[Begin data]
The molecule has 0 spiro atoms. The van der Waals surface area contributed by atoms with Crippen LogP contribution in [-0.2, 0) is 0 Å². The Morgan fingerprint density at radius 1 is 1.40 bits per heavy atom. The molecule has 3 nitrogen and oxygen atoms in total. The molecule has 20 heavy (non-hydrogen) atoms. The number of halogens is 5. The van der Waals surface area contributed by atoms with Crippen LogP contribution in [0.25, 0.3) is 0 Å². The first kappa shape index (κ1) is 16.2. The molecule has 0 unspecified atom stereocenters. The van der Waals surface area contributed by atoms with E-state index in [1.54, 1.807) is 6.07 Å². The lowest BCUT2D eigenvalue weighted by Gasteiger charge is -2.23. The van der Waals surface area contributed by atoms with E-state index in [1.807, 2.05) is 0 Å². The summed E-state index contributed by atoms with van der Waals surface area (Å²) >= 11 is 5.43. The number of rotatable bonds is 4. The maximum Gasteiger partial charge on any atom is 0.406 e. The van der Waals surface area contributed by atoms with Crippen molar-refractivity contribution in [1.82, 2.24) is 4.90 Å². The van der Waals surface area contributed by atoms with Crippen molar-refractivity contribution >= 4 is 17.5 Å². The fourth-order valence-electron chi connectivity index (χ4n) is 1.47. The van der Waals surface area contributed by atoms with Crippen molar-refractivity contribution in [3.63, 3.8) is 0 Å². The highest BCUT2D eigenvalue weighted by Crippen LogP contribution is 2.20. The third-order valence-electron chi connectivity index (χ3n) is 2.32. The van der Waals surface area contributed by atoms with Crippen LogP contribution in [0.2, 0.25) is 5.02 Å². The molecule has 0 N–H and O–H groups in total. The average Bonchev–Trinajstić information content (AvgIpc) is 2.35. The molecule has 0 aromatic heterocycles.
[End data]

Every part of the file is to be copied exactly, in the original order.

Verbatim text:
The molecule has 0 spiro atoms. The van der Waals surface area contributed by atoms with Crippen LogP contribution in [-0.2, 0) is 0 Å². The Morgan fingerprint density at radius 1 is 1.40 bits per heavy atom. The molecule has 3 nitrogen and oxygen atoms in total. The molecule has 20 heavy (non-hydrogen) atoms. The number of halogens is 5. The van der Waals surface area contributed by atoms with Crippen LogP contribution in [0.25, 0.3) is 0 Å². The first kappa shape index (κ1) is 16.2. The molecule has 0 unspecified atom stereocenters. The van der Waals surface area contributed by atoms with E-state index in [1.54, 1.807) is 6.07 Å². The lowest BCUT2D eigenvalue weighted by Gasteiger charge is -2.23. The van der Waals surface area contributed by atoms with E-state index in [1.807, 2.05) is 0 Å². The summed E-state index contributed by atoms with van der Waals surface area (Å²) >= 11 is 5.43. The number of rotatable bonds is 4. The maximum Gasteiger partial charge on any atom is 0.406 e. The van der Waals surface area contributed by atoms with Crippen molar-refractivity contribution in [1.82, 2.24) is 4.90 Å². The van der Waals surface area contributed by atoms with Crippen molar-refractivity contribution >= 4 is 17.5 Å². The fourth-order valence-electron chi connectivity index (χ4n) is 1.47. The van der Waals surface area contributed by atoms with Crippen molar-refractivity contribution in [3.63, 3.8) is 0 Å². The highest BCUT2D eigenvalue weighted by Crippen LogP contribution is 2.20. The third-order valence-electron chi connectivity index (χ3n) is 2.32. The van der Waals surface area contributed by atoms with Crippen LogP contribution in [0.2, 0.25) is 5.02 Å². The molecule has 0 N–H and O–H groups in total. The average Bonchev–Trinajstić information content (AvgIpc) is 2.35. The molecule has 0 aromatic heterocycles.